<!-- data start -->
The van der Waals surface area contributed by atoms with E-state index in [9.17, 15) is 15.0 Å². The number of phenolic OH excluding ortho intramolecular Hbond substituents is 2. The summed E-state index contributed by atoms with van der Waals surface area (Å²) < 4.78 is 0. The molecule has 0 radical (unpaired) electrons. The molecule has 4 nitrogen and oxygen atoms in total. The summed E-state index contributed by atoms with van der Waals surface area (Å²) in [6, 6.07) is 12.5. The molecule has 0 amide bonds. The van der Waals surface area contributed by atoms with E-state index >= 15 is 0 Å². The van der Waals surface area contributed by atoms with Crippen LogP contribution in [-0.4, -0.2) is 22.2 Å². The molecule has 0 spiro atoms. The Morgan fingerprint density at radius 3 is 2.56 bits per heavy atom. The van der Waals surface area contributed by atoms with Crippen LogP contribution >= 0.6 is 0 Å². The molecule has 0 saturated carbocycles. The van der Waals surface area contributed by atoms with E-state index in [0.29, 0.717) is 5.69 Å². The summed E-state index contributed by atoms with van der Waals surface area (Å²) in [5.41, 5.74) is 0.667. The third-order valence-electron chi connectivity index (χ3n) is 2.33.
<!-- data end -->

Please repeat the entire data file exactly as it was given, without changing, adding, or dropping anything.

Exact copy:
The van der Waals surface area contributed by atoms with E-state index in [9.17, 15) is 15.0 Å². The number of phenolic OH excluding ortho intramolecular Hbond substituents is 2. The summed E-state index contributed by atoms with van der Waals surface area (Å²) < 4.78 is 0. The molecule has 0 radical (unpaired) electrons. The molecule has 4 nitrogen and oxygen atoms in total. The summed E-state index contributed by atoms with van der Waals surface area (Å²) in [6, 6.07) is 12.5. The molecule has 0 amide bonds. The van der Waals surface area contributed by atoms with E-state index >= 15 is 0 Å². The van der Waals surface area contributed by atoms with Crippen LogP contribution in [-0.4, -0.2) is 22.2 Å². The molecule has 0 spiro atoms. The Morgan fingerprint density at radius 3 is 2.56 bits per heavy atom. The van der Waals surface area contributed by atoms with Crippen LogP contribution >= 0.6 is 0 Å². The molecule has 0 saturated carbocycles. The van der Waals surface area contributed by atoms with E-state index in [0.29, 0.717) is 5.69 Å². The summed E-state index contributed by atoms with van der Waals surface area (Å²) in [5.41, 5.74) is 0.667. The third-order valence-electron chi connectivity index (χ3n) is 2.33.